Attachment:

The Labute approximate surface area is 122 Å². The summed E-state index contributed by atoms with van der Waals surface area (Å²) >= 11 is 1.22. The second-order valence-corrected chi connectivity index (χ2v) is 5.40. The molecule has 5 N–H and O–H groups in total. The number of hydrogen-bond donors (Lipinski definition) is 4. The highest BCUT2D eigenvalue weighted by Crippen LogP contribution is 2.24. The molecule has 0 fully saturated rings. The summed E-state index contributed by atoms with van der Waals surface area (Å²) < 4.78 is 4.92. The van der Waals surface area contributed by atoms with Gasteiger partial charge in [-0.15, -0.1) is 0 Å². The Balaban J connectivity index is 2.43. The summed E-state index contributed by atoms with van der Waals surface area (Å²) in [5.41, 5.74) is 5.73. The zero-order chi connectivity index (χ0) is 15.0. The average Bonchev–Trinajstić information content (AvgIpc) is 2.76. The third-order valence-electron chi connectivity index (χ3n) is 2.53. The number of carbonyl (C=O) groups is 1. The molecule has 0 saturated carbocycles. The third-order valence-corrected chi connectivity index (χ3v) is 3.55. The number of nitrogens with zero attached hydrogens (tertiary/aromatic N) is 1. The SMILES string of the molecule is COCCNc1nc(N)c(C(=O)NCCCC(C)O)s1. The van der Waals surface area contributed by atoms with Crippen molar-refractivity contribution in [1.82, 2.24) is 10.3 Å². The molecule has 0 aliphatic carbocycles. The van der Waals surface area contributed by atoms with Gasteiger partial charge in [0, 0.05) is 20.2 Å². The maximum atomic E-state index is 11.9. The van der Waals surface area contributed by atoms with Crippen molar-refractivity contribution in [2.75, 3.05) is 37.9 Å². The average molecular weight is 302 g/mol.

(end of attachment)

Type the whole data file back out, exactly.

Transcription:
The Labute approximate surface area is 122 Å². The summed E-state index contributed by atoms with van der Waals surface area (Å²) >= 11 is 1.22. The second-order valence-corrected chi connectivity index (χ2v) is 5.40. The molecule has 5 N–H and O–H groups in total. The number of hydrogen-bond donors (Lipinski definition) is 4. The highest BCUT2D eigenvalue weighted by Crippen LogP contribution is 2.24. The molecule has 0 fully saturated rings. The summed E-state index contributed by atoms with van der Waals surface area (Å²) < 4.78 is 4.92. The van der Waals surface area contributed by atoms with Gasteiger partial charge in [-0.15, -0.1) is 0 Å². The Balaban J connectivity index is 2.43. The summed E-state index contributed by atoms with van der Waals surface area (Å²) in [5.41, 5.74) is 5.73. The zero-order chi connectivity index (χ0) is 15.0. The average Bonchev–Trinajstić information content (AvgIpc) is 2.76. The third-order valence-electron chi connectivity index (χ3n) is 2.53. The number of carbonyl (C=O) groups is 1. The molecule has 0 saturated carbocycles. The third-order valence-corrected chi connectivity index (χ3v) is 3.55. The number of nitrogens with zero attached hydrogens (tertiary/aromatic N) is 1. The SMILES string of the molecule is COCCNc1nc(N)c(C(=O)NCCCC(C)O)s1. The van der Waals surface area contributed by atoms with Crippen molar-refractivity contribution in [1.82, 2.24) is 10.3 Å². The molecule has 0 aliphatic carbocycles. The van der Waals surface area contributed by atoms with Gasteiger partial charge in [0, 0.05) is 20.2 Å². The maximum atomic E-state index is 11.9. The van der Waals surface area contributed by atoms with Crippen molar-refractivity contribution in [2.75, 3.05) is 37.9 Å². The average molecular weight is 302 g/mol.